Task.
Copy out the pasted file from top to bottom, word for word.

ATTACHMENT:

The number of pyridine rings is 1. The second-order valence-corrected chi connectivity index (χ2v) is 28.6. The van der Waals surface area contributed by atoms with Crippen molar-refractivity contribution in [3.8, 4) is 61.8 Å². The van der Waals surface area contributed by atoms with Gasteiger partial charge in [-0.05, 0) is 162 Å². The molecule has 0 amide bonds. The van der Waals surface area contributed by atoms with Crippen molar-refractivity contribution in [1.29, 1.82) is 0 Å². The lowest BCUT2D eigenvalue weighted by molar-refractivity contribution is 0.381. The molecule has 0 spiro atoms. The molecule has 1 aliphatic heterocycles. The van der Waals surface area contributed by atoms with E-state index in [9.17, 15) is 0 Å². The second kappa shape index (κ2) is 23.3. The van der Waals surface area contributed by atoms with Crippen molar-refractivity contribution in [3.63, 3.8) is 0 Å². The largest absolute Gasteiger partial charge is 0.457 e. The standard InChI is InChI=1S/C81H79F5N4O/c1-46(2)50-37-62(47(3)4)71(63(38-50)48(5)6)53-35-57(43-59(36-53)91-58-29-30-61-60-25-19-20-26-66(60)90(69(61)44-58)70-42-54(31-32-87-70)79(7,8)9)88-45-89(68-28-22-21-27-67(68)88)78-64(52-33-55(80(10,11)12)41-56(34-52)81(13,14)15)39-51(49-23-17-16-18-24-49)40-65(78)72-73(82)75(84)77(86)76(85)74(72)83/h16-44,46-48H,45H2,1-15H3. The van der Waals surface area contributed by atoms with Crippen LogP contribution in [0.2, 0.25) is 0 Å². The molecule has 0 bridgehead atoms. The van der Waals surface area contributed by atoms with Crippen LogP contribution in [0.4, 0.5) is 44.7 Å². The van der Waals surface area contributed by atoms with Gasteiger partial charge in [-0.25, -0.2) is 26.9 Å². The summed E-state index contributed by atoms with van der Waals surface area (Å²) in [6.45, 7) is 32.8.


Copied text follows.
The number of pyridine rings is 1. The second-order valence-corrected chi connectivity index (χ2v) is 28.6. The van der Waals surface area contributed by atoms with Crippen molar-refractivity contribution in [3.8, 4) is 61.8 Å². The van der Waals surface area contributed by atoms with Gasteiger partial charge in [-0.05, 0) is 162 Å². The molecule has 0 amide bonds. The van der Waals surface area contributed by atoms with Crippen molar-refractivity contribution in [1.29, 1.82) is 0 Å². The lowest BCUT2D eigenvalue weighted by molar-refractivity contribution is 0.381. The molecule has 0 spiro atoms. The molecule has 1 aliphatic heterocycles. The van der Waals surface area contributed by atoms with E-state index in [9.17, 15) is 0 Å². The second kappa shape index (κ2) is 23.3. The van der Waals surface area contributed by atoms with Crippen molar-refractivity contribution in [3.63, 3.8) is 0 Å². The largest absolute Gasteiger partial charge is 0.457 e. The standard InChI is InChI=1S/C81H79F5N4O/c1-46(2)50-37-62(47(3)4)71(63(38-50)48(5)6)53-35-57(43-59(36-53)91-58-29-30-61-60-25-19-20-26-66(60)90(69(61)44-58)70-42-54(31-32-87-70)79(7,8)9)88-45-89(68-28-22-21-27-67(68)88)78-64(52-33-55(80(10,11)12)41-56(34-52)81(13,14)15)39-51(49-23-17-16-18-24-49)40-65(78)72-73(82)75(84)77(86)76(85)74(72)83/h16-44,46-48H,45H2,1-15H3. The van der Waals surface area contributed by atoms with Crippen LogP contribution in [0.2, 0.25) is 0 Å². The molecule has 0 bridgehead atoms. The van der Waals surface area contributed by atoms with Crippen LogP contribution in [0.4, 0.5) is 44.7 Å². The van der Waals surface area contributed by atoms with Gasteiger partial charge in [-0.25, -0.2) is 26.9 Å². The summed E-state index contributed by atoms with van der Waals surface area (Å²) in [6.45, 7) is 32.8.